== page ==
With Dan Farber reviewing the future in San Diego and David Berlind delivering a reality check on Gartner presentations at the Symposium/ITxpo-side of San Francisco's Moscone Center, we're leaning on veteran software engineer, author and ZDNet blogger Ed Burnette to deliver regular reports from this week's JavaOne conference.
Between the Lines
Larry Dignan and other IT industry experts, blogging at the intersection of business and technology, deliver daily news and analysis on vital enterprise trends.
Larry Dignan is Editor in Chief of ZDNet and SmartPlanet as well as Editorial Director of ZDNet's sister site TechRepublic.
Rachel King is a staff writer for ZDNet based in San Francisco.
One of my favorite tools just got better. Answers.
Earlier this morning while getting ready to head over to the Moscone West conference center in San Francisco, I bumped into Sun's James Gosling (seen by many as the father of Java) who's in the vicinity for JavaOne (taking place next door to Gartner Symposium/ITxpo at Moscone North and South). We chatted for a while and he agreed to set aside some time for a podcast interview tomorrow.
If you believe what Gartner vice president and research fellow Martin Reynolds has to say, then we're heading for a trainwreck unless we figure out how to get the rapidly growing number of connected devices that are coming online in the next few years to operate with practically no human intervention. By operation, he's not only referring to their ability to run, but also to connect, 'Because now, like the Internet, failure doesn't matter.
Mark Anderson, host of the Future in Review conference, warmed up Michael Dell for his interview by proclaiming him the best manager in the world. The Dell founder and Chairman didn't shed too much light on challenges the company faces going into its 22 year.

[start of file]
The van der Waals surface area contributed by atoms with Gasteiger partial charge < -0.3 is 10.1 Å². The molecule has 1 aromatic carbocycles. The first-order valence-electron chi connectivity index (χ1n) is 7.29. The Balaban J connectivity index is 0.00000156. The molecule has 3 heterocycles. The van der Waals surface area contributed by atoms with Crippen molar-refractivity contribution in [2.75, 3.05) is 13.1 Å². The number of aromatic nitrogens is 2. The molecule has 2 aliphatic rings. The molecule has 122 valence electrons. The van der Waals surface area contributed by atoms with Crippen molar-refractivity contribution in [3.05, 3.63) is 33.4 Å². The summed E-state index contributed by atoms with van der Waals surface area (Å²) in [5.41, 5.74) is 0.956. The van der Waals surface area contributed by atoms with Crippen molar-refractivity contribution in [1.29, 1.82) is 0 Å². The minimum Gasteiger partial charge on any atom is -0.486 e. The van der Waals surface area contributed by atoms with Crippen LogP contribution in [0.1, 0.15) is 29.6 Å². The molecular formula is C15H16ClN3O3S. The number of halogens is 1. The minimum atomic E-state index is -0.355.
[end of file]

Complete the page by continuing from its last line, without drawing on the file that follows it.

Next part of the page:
Heard at Gartner (in the context of how the world's global infrastructure must scale): Currently, in the market today, there are about 1 billion computers in use. There are 2 billion cell phones in the market place and over the next few years, that's expected to climb to 3 billion (many of which will be smartphones).
Following his explanation of why commoditization in the consumer sector would wag the enterprise IT strategy dog, Gartner research chief and distinguished analyst Steve Prentice talked a bit about how software componentization and ease of user control over those software components might have a similar effect on IT strategy. When taken in the context of commoditized delivery vehicles (connectivity and devices), he called the trend consumerization.
As one of the four major pairs of themes underlying Gartner Symposium/ITxpo here in San Francisco, Gartner research chief and distinguished analyst Steve Prentice explained to attendees why the commoditization and consumerization of technology is not to be ignored an an enterprise's strategic information technology roadmap. Prentice's presentation was given as part of the event's open ceremonies.
RSS and blogging father Dave Winer and We the Media author Dan Gillmor discussed the future of news and the collision of media and journalism on a panel at the Future in Review Conference. They brought up the usual journalism versus blogging, big media versus citizen media, which is not a black and white issue.
I'm at Mark Anderson's Future in Review conference in San Diego, and first topic of the day is the future of phones. Bandwidth is no longer and issue, although the U.